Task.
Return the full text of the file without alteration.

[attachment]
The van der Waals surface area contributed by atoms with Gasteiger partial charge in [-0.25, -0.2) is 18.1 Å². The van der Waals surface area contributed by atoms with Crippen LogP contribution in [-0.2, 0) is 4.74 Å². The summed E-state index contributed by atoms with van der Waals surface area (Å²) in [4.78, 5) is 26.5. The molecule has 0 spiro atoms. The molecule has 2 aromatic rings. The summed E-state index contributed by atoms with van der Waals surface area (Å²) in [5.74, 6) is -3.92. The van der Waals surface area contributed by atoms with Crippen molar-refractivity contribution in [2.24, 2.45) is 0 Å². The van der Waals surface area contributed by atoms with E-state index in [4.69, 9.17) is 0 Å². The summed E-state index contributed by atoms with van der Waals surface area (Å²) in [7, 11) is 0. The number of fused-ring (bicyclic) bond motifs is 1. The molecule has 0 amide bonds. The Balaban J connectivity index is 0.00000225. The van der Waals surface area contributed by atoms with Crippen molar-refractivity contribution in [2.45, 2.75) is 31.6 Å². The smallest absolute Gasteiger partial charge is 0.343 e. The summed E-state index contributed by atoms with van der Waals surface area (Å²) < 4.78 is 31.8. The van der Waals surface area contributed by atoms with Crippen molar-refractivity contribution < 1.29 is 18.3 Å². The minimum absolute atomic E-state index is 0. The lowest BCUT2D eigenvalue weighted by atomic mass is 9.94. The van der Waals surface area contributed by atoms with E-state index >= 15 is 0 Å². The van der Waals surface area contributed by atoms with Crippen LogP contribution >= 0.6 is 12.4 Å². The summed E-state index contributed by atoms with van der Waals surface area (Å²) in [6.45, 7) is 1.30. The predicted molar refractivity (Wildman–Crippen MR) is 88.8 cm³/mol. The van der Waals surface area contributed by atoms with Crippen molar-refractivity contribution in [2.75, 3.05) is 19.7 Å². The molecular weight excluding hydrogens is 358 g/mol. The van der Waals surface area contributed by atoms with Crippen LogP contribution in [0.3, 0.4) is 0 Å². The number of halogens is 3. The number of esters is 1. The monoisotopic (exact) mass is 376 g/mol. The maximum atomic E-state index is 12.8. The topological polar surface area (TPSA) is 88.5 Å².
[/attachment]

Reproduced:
The van der Waals surface area contributed by atoms with Gasteiger partial charge in [-0.25, -0.2) is 18.1 Å². The van der Waals surface area contributed by atoms with Crippen LogP contribution in [-0.2, 0) is 4.74 Å². The summed E-state index contributed by atoms with van der Waals surface area (Å²) in [4.78, 5) is 26.5. The molecule has 0 spiro atoms. The molecule has 2 aromatic rings. The summed E-state index contributed by atoms with van der Waals surface area (Å²) in [5.74, 6) is -3.92. The van der Waals surface area contributed by atoms with Crippen molar-refractivity contribution in [2.24, 2.45) is 0 Å². The van der Waals surface area contributed by atoms with E-state index in [4.69, 9.17) is 0 Å². The summed E-state index contributed by atoms with van der Waals surface area (Å²) in [7, 11) is 0. The number of fused-ring (bicyclic) bond motifs is 1. The molecule has 0 amide bonds. The Balaban J connectivity index is 0.00000225. The van der Waals surface area contributed by atoms with Crippen molar-refractivity contribution in [2.45, 2.75) is 31.6 Å². The smallest absolute Gasteiger partial charge is 0.343 e. The summed E-state index contributed by atoms with van der Waals surface area (Å²) < 4.78 is 31.8. The van der Waals surface area contributed by atoms with Crippen molar-refractivity contribution < 1.29 is 18.3 Å². The minimum absolute atomic E-state index is 0. The lowest BCUT2D eigenvalue weighted by atomic mass is 9.94. The van der Waals surface area contributed by atoms with E-state index >= 15 is 0 Å². The van der Waals surface area contributed by atoms with Crippen LogP contribution >= 0.6 is 12.4 Å². The summed E-state index contributed by atoms with van der Waals surface area (Å²) in [6.45, 7) is 1.30. The predicted molar refractivity (Wildman–Crippen MR) is 88.8 cm³/mol. The van der Waals surface area contributed by atoms with Crippen molar-refractivity contribution in [2.75, 3.05) is 19.7 Å². The molecular weight excluding hydrogens is 358 g/mol. The van der Waals surface area contributed by atoms with Crippen LogP contribution in [0.3, 0.4) is 0 Å². The number of halogens is 3. The number of esters is 1. The monoisotopic (exact) mass is 376 g/mol. The maximum atomic E-state index is 12.8. The topological polar surface area (TPSA) is 88.5 Å².